My little champion stayed atop the standings, while both athletes broke the record. Bertoletti seemed disappointed, but accepted his second place trophy humbly, shook hands with Takeru and, off-mic, even suggested a sudden death eat off as if he doesn’t know (or care) how many years this entire sport is taking off his life. Kobayashi held his trophy high, exposing his 6-pack stomach muscles, which he does after every win. As he walked off stage, I congratulated him, shook his hand and we took a picture together. I made it my Facebook profile picture.
I drove home laughing about what I just witnessed. Not because I started to realize how “dumb” it was, but because I actually loved it. There was intense drama just like an NFL or NBA game, and there were two superstars to root for or against. And I related to Kobayashi on one level in particular. He’s taken this small niche he faced doubt in, something most people can easily laugh at or ignore, worked seriously on perfecting it, and then made a living, but more importantly, carved a legacy. Whether opening a pop culture art gallery like I did, or collaborating with Cross Colours for 2014 streetwear like the owners of this website insanely, and smartly, decided on, that’s really all you can ask for with any endeavor. Aim for some, reach many.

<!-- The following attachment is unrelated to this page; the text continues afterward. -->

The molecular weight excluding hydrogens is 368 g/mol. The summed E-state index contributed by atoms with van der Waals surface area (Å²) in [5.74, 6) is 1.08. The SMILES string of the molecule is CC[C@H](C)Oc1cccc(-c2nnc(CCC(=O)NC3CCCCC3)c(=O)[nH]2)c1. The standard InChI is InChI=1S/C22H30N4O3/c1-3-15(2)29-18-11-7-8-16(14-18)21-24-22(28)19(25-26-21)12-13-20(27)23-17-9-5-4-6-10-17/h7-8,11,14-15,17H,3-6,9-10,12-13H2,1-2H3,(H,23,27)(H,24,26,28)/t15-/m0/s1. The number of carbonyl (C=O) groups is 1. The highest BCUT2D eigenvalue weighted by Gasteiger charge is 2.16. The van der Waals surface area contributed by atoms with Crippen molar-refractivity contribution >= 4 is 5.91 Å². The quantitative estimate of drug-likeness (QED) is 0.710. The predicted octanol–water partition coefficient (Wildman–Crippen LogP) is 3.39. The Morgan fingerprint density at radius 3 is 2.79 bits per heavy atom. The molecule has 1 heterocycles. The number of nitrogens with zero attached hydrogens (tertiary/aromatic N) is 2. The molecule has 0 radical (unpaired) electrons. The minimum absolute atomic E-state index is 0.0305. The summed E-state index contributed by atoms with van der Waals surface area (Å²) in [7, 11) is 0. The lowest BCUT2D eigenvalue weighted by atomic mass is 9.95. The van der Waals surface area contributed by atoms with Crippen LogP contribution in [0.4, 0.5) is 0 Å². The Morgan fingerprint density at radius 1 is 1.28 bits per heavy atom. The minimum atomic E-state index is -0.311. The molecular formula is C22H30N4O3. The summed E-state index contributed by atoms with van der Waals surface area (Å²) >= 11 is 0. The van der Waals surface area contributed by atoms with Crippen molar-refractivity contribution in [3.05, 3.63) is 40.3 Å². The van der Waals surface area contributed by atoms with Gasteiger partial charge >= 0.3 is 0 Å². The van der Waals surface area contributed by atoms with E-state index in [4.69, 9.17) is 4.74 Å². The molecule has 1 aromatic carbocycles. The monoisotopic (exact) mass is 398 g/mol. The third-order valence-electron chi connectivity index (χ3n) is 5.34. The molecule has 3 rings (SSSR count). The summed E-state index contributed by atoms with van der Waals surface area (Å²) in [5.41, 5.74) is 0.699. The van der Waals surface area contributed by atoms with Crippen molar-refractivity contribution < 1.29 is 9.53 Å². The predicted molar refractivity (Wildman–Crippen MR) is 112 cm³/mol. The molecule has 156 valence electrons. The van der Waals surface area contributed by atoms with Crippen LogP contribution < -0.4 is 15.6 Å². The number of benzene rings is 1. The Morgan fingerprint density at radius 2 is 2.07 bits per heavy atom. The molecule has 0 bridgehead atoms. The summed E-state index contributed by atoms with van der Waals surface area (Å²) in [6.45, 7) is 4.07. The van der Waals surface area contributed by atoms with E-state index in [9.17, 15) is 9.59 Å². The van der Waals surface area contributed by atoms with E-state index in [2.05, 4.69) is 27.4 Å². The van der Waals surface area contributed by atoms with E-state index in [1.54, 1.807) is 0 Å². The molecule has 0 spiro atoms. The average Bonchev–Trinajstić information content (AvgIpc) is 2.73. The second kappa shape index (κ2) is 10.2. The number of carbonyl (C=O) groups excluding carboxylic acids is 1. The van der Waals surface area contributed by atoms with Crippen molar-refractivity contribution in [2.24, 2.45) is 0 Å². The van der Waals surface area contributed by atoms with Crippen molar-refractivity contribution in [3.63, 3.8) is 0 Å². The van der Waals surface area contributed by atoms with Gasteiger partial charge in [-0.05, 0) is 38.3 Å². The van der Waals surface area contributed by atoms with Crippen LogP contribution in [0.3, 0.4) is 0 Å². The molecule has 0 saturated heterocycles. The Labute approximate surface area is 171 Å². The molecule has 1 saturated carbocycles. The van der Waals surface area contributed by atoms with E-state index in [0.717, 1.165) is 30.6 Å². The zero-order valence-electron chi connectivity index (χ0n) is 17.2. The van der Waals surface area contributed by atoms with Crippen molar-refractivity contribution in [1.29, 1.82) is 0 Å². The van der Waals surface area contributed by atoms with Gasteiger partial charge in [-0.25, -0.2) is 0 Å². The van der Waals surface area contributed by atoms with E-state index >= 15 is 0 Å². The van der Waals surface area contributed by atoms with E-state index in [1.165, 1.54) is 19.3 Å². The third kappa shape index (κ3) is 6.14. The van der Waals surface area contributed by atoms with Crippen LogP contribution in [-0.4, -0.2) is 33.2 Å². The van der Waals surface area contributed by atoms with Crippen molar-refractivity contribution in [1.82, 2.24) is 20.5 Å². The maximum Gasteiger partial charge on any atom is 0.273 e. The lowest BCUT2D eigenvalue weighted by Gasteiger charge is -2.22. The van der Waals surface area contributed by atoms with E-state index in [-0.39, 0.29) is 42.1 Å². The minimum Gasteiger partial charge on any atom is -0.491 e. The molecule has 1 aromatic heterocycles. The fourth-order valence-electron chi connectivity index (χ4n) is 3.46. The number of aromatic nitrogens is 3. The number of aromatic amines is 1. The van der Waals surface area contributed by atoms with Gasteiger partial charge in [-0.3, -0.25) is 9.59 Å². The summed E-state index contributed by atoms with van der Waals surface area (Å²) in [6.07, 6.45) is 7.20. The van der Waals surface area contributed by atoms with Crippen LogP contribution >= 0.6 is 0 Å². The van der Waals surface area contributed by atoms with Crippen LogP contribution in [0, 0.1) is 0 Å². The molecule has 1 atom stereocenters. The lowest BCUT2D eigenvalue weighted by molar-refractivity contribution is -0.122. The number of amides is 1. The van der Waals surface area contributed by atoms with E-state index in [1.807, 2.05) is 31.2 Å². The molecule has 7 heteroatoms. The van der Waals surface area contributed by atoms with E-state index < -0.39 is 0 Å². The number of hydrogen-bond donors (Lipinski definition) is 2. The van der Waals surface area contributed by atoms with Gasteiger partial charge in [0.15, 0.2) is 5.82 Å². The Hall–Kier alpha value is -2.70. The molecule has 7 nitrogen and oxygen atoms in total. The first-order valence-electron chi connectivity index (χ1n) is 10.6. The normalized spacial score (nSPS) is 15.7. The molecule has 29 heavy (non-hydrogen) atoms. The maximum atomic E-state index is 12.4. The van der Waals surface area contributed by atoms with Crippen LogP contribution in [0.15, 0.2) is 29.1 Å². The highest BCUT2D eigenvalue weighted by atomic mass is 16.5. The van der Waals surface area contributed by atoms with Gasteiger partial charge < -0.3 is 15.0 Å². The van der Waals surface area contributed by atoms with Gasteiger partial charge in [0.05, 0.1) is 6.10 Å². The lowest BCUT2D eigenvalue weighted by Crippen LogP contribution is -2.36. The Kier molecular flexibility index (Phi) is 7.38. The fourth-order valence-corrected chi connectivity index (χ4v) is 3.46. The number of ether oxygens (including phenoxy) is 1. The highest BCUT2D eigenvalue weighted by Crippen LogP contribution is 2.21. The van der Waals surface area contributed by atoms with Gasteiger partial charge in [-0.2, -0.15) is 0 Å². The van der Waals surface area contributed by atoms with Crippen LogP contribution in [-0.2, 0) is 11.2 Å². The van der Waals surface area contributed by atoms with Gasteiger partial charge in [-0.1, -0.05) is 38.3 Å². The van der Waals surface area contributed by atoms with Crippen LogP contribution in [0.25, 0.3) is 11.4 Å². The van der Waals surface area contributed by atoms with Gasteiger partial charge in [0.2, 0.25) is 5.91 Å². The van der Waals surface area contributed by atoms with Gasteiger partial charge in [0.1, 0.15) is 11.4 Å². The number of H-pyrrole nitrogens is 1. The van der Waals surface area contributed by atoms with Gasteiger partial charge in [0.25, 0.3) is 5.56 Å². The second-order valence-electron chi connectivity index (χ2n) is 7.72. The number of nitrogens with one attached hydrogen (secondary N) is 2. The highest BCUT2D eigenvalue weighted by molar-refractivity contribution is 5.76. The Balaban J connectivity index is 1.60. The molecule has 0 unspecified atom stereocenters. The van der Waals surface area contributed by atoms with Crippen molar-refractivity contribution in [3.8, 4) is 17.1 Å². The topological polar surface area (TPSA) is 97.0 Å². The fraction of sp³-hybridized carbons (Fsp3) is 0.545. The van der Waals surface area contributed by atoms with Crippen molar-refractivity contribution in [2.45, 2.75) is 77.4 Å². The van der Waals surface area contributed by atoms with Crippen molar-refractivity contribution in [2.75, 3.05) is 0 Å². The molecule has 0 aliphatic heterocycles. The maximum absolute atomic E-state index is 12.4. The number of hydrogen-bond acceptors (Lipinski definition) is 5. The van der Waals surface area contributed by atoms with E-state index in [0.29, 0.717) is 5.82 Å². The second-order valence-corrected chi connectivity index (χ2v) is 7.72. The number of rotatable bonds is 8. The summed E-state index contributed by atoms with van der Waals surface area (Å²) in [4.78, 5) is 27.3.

I plan on attending this competition again next year and I’d love to see you there. It’s on Labor Day annually and like Wee Man yelled into the microphone when closing the event, “This is shit you can only see in Redondo Beach!” Ironically, I’ve had diarrhea ever since.
S/O to @MelissaStetten for the photography.